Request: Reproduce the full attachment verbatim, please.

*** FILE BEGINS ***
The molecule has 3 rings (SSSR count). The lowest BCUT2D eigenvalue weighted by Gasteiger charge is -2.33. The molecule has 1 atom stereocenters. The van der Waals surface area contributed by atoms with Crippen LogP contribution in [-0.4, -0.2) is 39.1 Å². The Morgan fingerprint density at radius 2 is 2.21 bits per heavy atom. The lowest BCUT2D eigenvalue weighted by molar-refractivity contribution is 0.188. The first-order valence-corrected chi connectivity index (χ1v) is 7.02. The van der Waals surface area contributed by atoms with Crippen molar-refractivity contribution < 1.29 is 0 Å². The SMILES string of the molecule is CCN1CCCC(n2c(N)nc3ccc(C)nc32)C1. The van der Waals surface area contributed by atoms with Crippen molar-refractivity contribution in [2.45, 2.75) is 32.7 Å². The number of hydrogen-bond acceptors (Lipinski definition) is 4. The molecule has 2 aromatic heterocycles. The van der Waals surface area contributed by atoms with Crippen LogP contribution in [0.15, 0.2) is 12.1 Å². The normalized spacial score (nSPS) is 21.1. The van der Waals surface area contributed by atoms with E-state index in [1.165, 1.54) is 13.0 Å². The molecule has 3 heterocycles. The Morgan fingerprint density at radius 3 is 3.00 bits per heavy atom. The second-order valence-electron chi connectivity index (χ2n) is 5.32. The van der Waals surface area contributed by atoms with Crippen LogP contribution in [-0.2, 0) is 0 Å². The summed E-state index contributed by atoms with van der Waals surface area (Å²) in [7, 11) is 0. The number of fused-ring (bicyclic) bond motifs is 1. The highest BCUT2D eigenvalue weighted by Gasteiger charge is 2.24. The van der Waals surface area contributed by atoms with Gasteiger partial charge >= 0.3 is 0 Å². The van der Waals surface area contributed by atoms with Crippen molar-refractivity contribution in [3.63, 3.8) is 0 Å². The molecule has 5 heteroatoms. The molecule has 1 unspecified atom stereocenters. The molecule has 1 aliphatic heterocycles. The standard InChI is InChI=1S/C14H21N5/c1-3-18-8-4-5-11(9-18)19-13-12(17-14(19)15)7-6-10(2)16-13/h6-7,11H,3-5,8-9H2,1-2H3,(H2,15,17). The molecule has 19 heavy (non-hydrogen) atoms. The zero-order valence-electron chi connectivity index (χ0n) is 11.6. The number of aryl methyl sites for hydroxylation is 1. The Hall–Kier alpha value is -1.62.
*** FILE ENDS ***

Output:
The molecule has 3 rings (SSSR count). The lowest BCUT2D eigenvalue weighted by Gasteiger charge is -2.33. The molecule has 1 atom stereocenters. The van der Waals surface area contributed by atoms with Crippen LogP contribution in [-0.4, -0.2) is 39.1 Å². The Morgan fingerprint density at radius 2 is 2.21 bits per heavy atom. The lowest BCUT2D eigenvalue weighted by molar-refractivity contribution is 0.188. The first-order valence-corrected chi connectivity index (χ1v) is 7.02. The van der Waals surface area contributed by atoms with Crippen molar-refractivity contribution < 1.29 is 0 Å². The SMILES string of the molecule is CCN1CCCC(n2c(N)nc3ccc(C)nc32)C1. The van der Waals surface area contributed by atoms with Crippen molar-refractivity contribution in [2.45, 2.75) is 32.7 Å². The number of hydrogen-bond acceptors (Lipinski definition) is 4. The molecule has 2 aromatic heterocycles. The van der Waals surface area contributed by atoms with Crippen LogP contribution in [0.15, 0.2) is 12.1 Å². The normalized spacial score (nSPS) is 21.1. The van der Waals surface area contributed by atoms with E-state index in [1.165, 1.54) is 13.0 Å². The molecule has 3 heterocycles. The Morgan fingerprint density at radius 3 is 3.00 bits per heavy atom. The second-order valence-electron chi connectivity index (χ2n) is 5.32. The van der Waals surface area contributed by atoms with Crippen LogP contribution in [-0.2, 0) is 0 Å². The summed E-state index contributed by atoms with van der Waals surface area (Å²) in [7, 11) is 0. The number of fused-ring (bicyclic) bond motifs is 1. The highest BCUT2D eigenvalue weighted by Gasteiger charge is 2.24. The van der Waals surface area contributed by atoms with Gasteiger partial charge >= 0.3 is 0 Å². The van der Waals surface area contributed by atoms with Crippen molar-refractivity contribution in [3.63, 3.8) is 0 Å². The molecule has 5 heteroatoms. The molecule has 1 unspecified atom stereocenters. The molecule has 1 aliphatic heterocycles. The standard InChI is InChI=1S/C14H21N5/c1-3-18-8-4-5-11(9-18)19-13-12(17-14(19)15)7-6-10(2)16-13/h6-7,11H,3-5,8-9H2,1-2H3,(H2,15,17). The molecule has 19 heavy (non-hydrogen) atoms. The zero-order valence-electron chi connectivity index (χ0n) is 11.6. The number of aryl methyl sites for hydroxylation is 1. The Hall–Kier alpha value is -1.62.